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National Pushes Limits Of Campaign Spending

National Pushes Limits Of Campaign Spending In 2005

By Kevin List

In the battle for the hearts and minds of the New Zealand voter in 2005 National spent more than two million dollars attempting to get their message across. According to figures that have just become available at the Electoral Commission National spent $2,128,028 (incl GST) on election advertising for the 2005 election campaign. Under section 214B(2) of the electoral Act 1993 the cap on election expenses for National in the 2005 General Election was $2,240,000 (incl GST).

Just prior to Christmas it was revealed that National had exceeded by more than $100,000 the amount it was allowed to spend on broadcasting time for its election advertisements. According to a National press release the reason for the overspending was "due to a misunderstanding between the Party and its advertising booking agency, the agency booked advertising for National on radio and television for the campaign totalling $900,000 excluding GST, instead of $900,000 including GST."

Also revealed prior to Christmas was the fact that while he hadn't broken the law National's Tauranga candidate Bob Clarkson had underestimated his election spending. After a High Court tussle brought about by a petition from NZ First leader Winston Peters, Justices Randerson, Goddard and Panckhurst concluded that Mr Clarkson's campaign cost $18.159.79. While safely under the $20,000 mark that is allowed by the Electoral Act this figure was greatly in excess of Mr Clarkson's initial campaign spending estimate of around $10,000.

National's taxathon pamphlet
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National's biggest single expense by far in the 2005 campaign was Billboard rental, which according to their election expense return, exceeded $600,000. Other big expenses incurred by National related to "mailouts". The election expenses involving "mailouts" presumably related to the cost of printing and sending out a 'Taxathon Pamphlet' in which the Prime Minister was referred to as the Prime Money Waster and Finance Minister Dr Michael Cullen was characterised as the Wastemaster-General. Getting across the message that Labour wasted money cost National nearly a million dollars.

Not included in National's campaign spending was of course the hundreds of thousands of dollars spent by the religious sect the Exclusive Brethren - aimed at 'changing the Government' – presumably to one led by the major opposition party, ie National.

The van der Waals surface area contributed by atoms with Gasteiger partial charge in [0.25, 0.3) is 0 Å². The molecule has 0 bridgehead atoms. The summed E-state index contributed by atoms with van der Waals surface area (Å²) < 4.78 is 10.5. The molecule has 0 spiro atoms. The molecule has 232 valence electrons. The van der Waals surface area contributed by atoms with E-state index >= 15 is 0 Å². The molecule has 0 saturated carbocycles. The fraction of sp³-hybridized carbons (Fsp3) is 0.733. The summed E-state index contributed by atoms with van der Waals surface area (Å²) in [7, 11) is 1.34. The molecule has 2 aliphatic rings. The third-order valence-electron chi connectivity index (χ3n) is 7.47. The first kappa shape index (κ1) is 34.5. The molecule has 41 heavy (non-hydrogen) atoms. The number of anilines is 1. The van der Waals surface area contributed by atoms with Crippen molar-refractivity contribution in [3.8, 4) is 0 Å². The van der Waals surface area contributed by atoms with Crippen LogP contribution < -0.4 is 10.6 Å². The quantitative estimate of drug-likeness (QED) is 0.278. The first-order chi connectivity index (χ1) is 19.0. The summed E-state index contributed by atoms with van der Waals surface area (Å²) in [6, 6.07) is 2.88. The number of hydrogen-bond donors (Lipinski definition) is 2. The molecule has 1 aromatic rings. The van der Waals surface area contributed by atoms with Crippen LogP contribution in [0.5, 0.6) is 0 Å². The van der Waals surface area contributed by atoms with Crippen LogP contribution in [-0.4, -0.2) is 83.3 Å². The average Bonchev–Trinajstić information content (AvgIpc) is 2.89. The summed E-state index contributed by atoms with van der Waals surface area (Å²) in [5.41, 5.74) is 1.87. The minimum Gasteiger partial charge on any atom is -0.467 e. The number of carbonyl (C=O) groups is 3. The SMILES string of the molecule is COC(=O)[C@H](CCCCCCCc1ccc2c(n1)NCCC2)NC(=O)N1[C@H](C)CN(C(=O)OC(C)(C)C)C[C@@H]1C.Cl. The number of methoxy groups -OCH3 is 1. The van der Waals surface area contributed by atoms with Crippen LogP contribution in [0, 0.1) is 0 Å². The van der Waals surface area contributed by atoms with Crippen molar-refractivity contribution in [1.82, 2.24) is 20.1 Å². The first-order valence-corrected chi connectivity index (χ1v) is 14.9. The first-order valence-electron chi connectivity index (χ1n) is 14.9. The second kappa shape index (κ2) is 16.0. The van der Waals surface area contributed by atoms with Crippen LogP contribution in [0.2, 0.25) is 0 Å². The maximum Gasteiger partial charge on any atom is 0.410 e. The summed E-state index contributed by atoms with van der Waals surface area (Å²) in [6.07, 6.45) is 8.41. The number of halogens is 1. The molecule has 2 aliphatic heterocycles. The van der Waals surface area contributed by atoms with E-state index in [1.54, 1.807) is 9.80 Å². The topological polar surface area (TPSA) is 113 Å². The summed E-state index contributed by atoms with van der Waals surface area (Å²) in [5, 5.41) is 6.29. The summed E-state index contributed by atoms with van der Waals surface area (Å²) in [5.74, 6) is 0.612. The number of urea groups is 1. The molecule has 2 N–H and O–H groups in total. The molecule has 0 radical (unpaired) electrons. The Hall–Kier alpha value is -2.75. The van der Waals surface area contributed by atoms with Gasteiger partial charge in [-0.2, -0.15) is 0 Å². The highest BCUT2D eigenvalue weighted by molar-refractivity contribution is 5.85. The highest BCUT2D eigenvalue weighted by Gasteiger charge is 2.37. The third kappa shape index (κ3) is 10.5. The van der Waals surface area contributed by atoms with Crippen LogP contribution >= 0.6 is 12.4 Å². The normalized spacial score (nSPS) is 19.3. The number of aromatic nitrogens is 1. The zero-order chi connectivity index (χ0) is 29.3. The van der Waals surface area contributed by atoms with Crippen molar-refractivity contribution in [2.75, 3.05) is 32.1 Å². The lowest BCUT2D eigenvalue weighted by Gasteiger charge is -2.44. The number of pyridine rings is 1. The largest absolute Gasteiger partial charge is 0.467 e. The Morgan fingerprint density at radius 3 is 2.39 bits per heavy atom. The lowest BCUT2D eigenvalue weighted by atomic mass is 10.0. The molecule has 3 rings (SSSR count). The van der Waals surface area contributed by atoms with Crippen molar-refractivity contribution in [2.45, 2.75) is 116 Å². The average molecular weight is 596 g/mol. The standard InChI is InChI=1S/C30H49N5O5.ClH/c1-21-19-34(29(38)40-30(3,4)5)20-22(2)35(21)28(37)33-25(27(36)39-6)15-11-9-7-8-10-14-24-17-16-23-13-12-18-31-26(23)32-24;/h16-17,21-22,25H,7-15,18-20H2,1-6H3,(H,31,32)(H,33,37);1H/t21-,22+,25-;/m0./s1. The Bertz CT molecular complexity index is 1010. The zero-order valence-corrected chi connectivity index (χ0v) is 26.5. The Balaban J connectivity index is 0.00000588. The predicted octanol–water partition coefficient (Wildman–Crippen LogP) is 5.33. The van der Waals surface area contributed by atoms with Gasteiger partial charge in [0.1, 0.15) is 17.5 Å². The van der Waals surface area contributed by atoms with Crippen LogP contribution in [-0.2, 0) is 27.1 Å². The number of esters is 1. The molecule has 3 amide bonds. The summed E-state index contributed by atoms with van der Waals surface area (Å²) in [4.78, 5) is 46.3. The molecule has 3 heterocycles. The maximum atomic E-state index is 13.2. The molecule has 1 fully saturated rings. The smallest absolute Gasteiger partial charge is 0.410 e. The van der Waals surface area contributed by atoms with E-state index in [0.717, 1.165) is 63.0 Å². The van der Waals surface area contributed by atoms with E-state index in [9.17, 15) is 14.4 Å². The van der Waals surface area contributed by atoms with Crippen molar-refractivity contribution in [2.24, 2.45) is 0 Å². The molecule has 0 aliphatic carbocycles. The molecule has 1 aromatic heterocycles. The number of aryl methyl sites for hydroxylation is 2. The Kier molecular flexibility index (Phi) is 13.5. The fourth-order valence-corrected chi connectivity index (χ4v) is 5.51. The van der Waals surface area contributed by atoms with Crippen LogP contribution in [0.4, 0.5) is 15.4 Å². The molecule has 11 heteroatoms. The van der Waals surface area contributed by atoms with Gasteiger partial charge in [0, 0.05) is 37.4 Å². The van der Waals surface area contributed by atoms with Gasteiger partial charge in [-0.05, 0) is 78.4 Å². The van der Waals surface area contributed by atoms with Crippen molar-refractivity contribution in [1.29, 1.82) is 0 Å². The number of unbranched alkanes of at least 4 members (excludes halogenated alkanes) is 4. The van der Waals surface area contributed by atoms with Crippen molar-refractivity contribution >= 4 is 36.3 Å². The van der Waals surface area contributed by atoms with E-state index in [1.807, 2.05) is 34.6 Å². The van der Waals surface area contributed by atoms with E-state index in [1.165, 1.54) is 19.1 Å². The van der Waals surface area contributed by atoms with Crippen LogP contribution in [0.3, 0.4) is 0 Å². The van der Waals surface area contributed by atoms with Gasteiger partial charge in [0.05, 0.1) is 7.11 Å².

After a complaint from the Green Party last year regarding the Exclusive Brethren's pamphlet campaign the Chief Electoral Officer was of the opinion that "the [Exclusive Brethren's] leaflet does appear to promote the party vote for National. I have decided to refer the matter to police for investigation as to whether an person has breached section 221 of the Electoral Act 1993, and if so, whether any prosecution in terms of section 221(4) is appropriate."

National leader Dr Don Brash, who had been involved in meetings with the Exclusive Brethren where their pamphlet campaign had been discussed, distanced his party from any official ties to the Exclusive Brethren prior to the election. In a press statement dated 8 September 2005 Dr Brash confirmed that National had no formal relationship with the Exclusive Brethren Church.

Dr Brash did concede after discussions with his campaign manager (Steven Joyce) that some Exclusive Brethren members had been assisting with "canvassing" and "billboards". Dr Brash however considered that the Exclusive Brethren were just "keen to change the Government".

Labour, United Future, NZ First And ACT's Expenses Remain A Mystery

Whether or not National has any competition for what is likely to be the most expensive election campaign in New Zealand history remains something of a mystery as returns for Labour, ACT, NZ First and United Future are currently not yet available for public scrutiny. According to the Electoral Commission these parties have been asked to clarify various details relating to their returns.

Of the other parties represented in Parliament the Maori Party got the best return for their money - gaining four seats and only spending a tad over $100,000. The Green Party just scraped back in to Parliament clearing the 5% MMP threshold and spending around half a million dollars. Jim Anderton's Progressive Party spent more than $200,000 on election advertising . Sadly, for Matt Robson, this advertising spend up was not enough to keep his job as an MP. Currently, Jim Anderton's Progressive Party, is represented in Parliament by only Mr Anderton.

Where National's Campaign Funds Went

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ENDS

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